Navigation Links
McLean: Improvements are needed for accuracy in gene-by-environment interaction studies
Date:9/8/2011

Belmont, MAA new study from McLean Hospital/Harvard Medical School and the University of Colorado concludes that genetic research drawing correlations between specific genes, environmental variables and the combined impact they have on the development of some psychiatric illnesses needs additional scrutiny and replication before being accepted as true.

McLean Hospital investigator Laramie Duncan, PhD, and co-author Matthew Keller, PhD, at the University of Colorado conducted a comprehensive review of the first decade of research looking at how specific genes and environmental variables interact to influence psychiatric disorders including depression, attention deficit hyperactivity disorder (ADHD), alcohol abuse and suicidal behaviors. The study, "A Critical Review of the First 10 Years of Candidate Gene-by-Environment Interaction Research in Psychiatry," is now available online ahead of print publication in the American Journal of Psychiatry.

"Based on our calculations and data from related fields, we estimate that many of the positive findings in this particular area of research may (unintentionally) be incorrect," said Duncan. "What we suggest, to be certain about such correlations, is a focus on the cornerstone of scientific investigationwhich is replication. The more we can replicate original findings in follow-up studies, the more we can be sure the results are accurate."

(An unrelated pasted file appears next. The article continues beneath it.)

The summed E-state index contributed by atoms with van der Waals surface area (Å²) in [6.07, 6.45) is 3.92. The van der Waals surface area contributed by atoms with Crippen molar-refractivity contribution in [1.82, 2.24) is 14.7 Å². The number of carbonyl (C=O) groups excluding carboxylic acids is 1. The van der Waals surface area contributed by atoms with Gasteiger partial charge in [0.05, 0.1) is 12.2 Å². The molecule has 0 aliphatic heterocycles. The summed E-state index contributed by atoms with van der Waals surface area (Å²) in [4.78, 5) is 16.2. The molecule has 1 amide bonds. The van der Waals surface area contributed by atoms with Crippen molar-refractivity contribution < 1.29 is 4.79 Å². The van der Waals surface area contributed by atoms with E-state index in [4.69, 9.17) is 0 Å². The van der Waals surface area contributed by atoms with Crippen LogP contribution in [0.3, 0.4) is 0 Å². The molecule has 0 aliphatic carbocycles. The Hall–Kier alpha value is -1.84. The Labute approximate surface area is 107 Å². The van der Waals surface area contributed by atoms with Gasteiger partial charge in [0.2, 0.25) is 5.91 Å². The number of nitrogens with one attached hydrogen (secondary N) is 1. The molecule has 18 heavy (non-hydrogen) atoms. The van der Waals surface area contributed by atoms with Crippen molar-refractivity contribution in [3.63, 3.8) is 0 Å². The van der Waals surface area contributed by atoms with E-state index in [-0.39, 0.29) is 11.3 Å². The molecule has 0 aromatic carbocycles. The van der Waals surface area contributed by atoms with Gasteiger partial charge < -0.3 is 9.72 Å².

Duncan stressed that her paper is not meant to call for skepticism about the existence of gene-by-environment interactions, or psychiatric research in general, but to shed light on the fact that consistent, replicable results deserve more attention than novel findings and indirect replications.

"Genetic research is like trying to identify a needle in a haystack and statistically, it is predicable that investigators will find and report false positives," said Duncan. "To separate the wheat from the chaff, we need to do follow up studies and replicate the outcomes. That's the only way we can differentiate between accurate findings and the inevitable false positives."

Duncan, who also holds appointments at the Harvard School of Public Health and Harvard Medical School, came upon her research topic while preparing to conduct a study much like the ones she reviewed in her paper. However, in the course of reviewing relevant literature, she noticed trends that prompted her to subject the data to additional statistical tests. When the numbers suggested reason for concern, Duncan's research plans shifted focus.

Duncan and her co-author categorized each of the 103 research studies conducted in the field of gene-by-environment interaction research in psychiatry between 2000 and 2009 as either novel--representing the first reports of particular interactions--or replication studiesefforts to confirm other researchers' results. After analyzing the data, they found that the rate of published significant novel results far outnumbered the rate of replicated results of the same studies. Past reviews have observed that novel findings are more likely to be published but are also more likely to be false positives.

"Upon comparing novel with replication studies, we realized that the many discrepancies are likely a result of publication bias toward positive findings," said Duncan.